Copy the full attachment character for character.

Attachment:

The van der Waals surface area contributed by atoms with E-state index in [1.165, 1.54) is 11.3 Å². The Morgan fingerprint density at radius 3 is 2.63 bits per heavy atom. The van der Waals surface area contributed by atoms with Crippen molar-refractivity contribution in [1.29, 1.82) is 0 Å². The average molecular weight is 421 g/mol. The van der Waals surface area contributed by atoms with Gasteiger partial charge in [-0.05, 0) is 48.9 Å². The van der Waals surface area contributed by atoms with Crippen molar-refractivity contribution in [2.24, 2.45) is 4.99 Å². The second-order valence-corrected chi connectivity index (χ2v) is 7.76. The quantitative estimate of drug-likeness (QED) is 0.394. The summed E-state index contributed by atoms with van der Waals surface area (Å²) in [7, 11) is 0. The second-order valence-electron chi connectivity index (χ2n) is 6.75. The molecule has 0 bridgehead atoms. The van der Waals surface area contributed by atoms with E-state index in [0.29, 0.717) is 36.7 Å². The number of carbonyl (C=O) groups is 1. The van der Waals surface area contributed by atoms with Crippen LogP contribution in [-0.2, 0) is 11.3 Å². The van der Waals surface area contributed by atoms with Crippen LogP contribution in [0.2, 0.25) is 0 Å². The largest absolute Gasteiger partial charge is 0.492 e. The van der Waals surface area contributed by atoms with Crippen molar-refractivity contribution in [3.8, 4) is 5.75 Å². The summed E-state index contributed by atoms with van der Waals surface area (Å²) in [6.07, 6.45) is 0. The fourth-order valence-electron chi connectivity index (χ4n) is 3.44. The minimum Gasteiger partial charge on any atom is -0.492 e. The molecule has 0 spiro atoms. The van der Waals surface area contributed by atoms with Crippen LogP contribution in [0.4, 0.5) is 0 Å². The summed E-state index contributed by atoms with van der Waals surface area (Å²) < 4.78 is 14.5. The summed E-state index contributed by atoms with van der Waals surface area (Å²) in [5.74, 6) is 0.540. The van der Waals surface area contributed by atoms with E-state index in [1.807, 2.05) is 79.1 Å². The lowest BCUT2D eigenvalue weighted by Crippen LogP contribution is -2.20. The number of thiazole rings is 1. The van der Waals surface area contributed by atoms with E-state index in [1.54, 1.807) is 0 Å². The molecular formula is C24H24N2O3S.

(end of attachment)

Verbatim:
The van der Waals surface area contributed by atoms with E-state index in [1.165, 1.54) is 11.3 Å². The Morgan fingerprint density at radius 3 is 2.63 bits per heavy atom. The van der Waals surface area contributed by atoms with Crippen molar-refractivity contribution in [1.29, 1.82) is 0 Å². The average molecular weight is 421 g/mol. The van der Waals surface area contributed by atoms with Gasteiger partial charge in [-0.05, 0) is 48.9 Å². The van der Waals surface area contributed by atoms with Crippen molar-refractivity contribution in [2.24, 2.45) is 4.99 Å². The second-order valence-corrected chi connectivity index (χ2v) is 7.76. The quantitative estimate of drug-likeness (QED) is 0.394. The summed E-state index contributed by atoms with van der Waals surface area (Å²) in [7, 11) is 0. The second-order valence-electron chi connectivity index (χ2n) is 6.75. The molecule has 0 bridgehead atoms. The van der Waals surface area contributed by atoms with E-state index in [0.29, 0.717) is 36.7 Å². The number of carbonyl (C=O) groups is 1. The van der Waals surface area contributed by atoms with Crippen LogP contribution in [-0.2, 0) is 11.3 Å². The van der Waals surface area contributed by atoms with Crippen LogP contribution in [0.2, 0.25) is 0 Å². The largest absolute Gasteiger partial charge is 0.492 e. The van der Waals surface area contributed by atoms with Crippen molar-refractivity contribution in [3.8, 4) is 5.75 Å². The summed E-state index contributed by atoms with van der Waals surface area (Å²) in [6.07, 6.45) is 0. The fourth-order valence-electron chi connectivity index (χ4n) is 3.44. The minimum Gasteiger partial charge on any atom is -0.492 e. The molecule has 0 spiro atoms. The van der Waals surface area contributed by atoms with Crippen LogP contribution in [0.4, 0.5) is 0 Å². The summed E-state index contributed by atoms with van der Waals surface area (Å²) < 4.78 is 14.5. The summed E-state index contributed by atoms with van der Waals surface area (Å²) in [5.74, 6) is 0.540. The van der Waals surface area contributed by atoms with E-state index in [1.807, 2.05) is 79.1 Å². The lowest BCUT2D eigenvalue weighted by Crippen LogP contribution is -2.20. The number of thiazole rings is 1. The van der Waals surface area contributed by atoms with E-state index in [1.54, 1.807) is 0 Å². The molecular formula is C24H24N2O3S.